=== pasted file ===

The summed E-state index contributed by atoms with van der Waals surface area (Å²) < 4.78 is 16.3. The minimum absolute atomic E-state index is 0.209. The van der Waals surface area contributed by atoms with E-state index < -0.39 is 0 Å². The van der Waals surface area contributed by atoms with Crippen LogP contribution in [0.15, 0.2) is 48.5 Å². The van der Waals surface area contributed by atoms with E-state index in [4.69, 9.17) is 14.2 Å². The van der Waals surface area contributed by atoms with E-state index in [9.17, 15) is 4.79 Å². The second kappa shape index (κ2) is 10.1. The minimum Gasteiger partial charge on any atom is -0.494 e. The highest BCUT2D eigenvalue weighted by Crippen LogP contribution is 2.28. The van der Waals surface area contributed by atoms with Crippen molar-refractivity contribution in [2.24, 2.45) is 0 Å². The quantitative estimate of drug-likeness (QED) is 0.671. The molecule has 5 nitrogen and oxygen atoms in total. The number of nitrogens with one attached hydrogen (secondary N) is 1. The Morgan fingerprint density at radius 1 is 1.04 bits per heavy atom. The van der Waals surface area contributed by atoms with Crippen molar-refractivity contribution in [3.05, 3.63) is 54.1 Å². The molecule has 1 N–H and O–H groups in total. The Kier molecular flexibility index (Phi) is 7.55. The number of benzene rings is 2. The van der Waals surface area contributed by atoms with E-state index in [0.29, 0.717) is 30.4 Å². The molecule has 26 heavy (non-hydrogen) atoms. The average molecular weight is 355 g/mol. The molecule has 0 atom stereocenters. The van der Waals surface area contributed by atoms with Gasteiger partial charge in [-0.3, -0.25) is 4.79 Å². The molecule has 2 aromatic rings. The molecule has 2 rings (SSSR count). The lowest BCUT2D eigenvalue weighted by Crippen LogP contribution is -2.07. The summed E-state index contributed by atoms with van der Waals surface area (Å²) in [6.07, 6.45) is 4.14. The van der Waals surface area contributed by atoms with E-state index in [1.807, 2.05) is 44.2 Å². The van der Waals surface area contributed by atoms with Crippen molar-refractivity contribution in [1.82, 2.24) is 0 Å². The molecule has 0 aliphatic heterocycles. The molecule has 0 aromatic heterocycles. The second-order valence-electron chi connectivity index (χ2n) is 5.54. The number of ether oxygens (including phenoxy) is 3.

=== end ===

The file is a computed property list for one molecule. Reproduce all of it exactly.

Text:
The summed E-state index contributed by atoms with van der Waals surface area (Å²) < 4.78 is 16.3. The minimum absolute atomic E-state index is 0.209. The van der Waals surface area contributed by atoms with E-state index < -0.39 is 0 Å². The van der Waals surface area contributed by atoms with Crippen LogP contribution in [0.15, 0.2) is 48.5 Å². The van der Waals surface area contributed by atoms with E-state index in [4.69, 9.17) is 14.2 Å². The van der Waals surface area contributed by atoms with E-state index in [9.17, 15) is 4.79 Å². The second kappa shape index (κ2) is 10.1. The minimum Gasteiger partial charge on any atom is -0.494 e. The highest BCUT2D eigenvalue weighted by Crippen LogP contribution is 2.28. The van der Waals surface area contributed by atoms with Crippen molar-refractivity contribution in [2.24, 2.45) is 0 Å². The quantitative estimate of drug-likeness (QED) is 0.671. The molecule has 5 nitrogen and oxygen atoms in total. The number of nitrogens with one attached hydrogen (secondary N) is 1. The Morgan fingerprint density at radius 1 is 1.04 bits per heavy atom. The van der Waals surface area contributed by atoms with Crippen molar-refractivity contribution in [3.05, 3.63) is 54.1 Å². The molecule has 1 N–H and O–H groups in total. The Kier molecular flexibility index (Phi) is 7.55. The number of benzene rings is 2. The van der Waals surface area contributed by atoms with E-state index in [0.29, 0.717) is 30.4 Å². The molecule has 26 heavy (non-hydrogen) atoms. The average molecular weight is 355 g/mol. The molecule has 0 atom stereocenters. The van der Waals surface area contributed by atoms with Gasteiger partial charge in [-0.3, -0.25) is 4.79 Å². The molecule has 2 aromatic rings. The molecule has 2 rings (SSSR count). The lowest BCUT2D eigenvalue weighted by Crippen LogP contribution is -2.07. The summed E-state index contributed by atoms with van der Waals surface area (Å²) in [6.07, 6.45) is 4.14. The van der Waals surface area contributed by atoms with E-state index in [1.807, 2.05) is 44.2 Å². The van der Waals surface area contributed by atoms with Crippen molar-refractivity contribution in [1.82, 2.24) is 0 Å². The molecule has 0 aliphatic heterocycles. The molecule has 0 aromatic heterocycles. The second-order valence-electron chi connectivity index (χ2n) is 5.54. The number of ether oxygens (including phenoxy) is 3.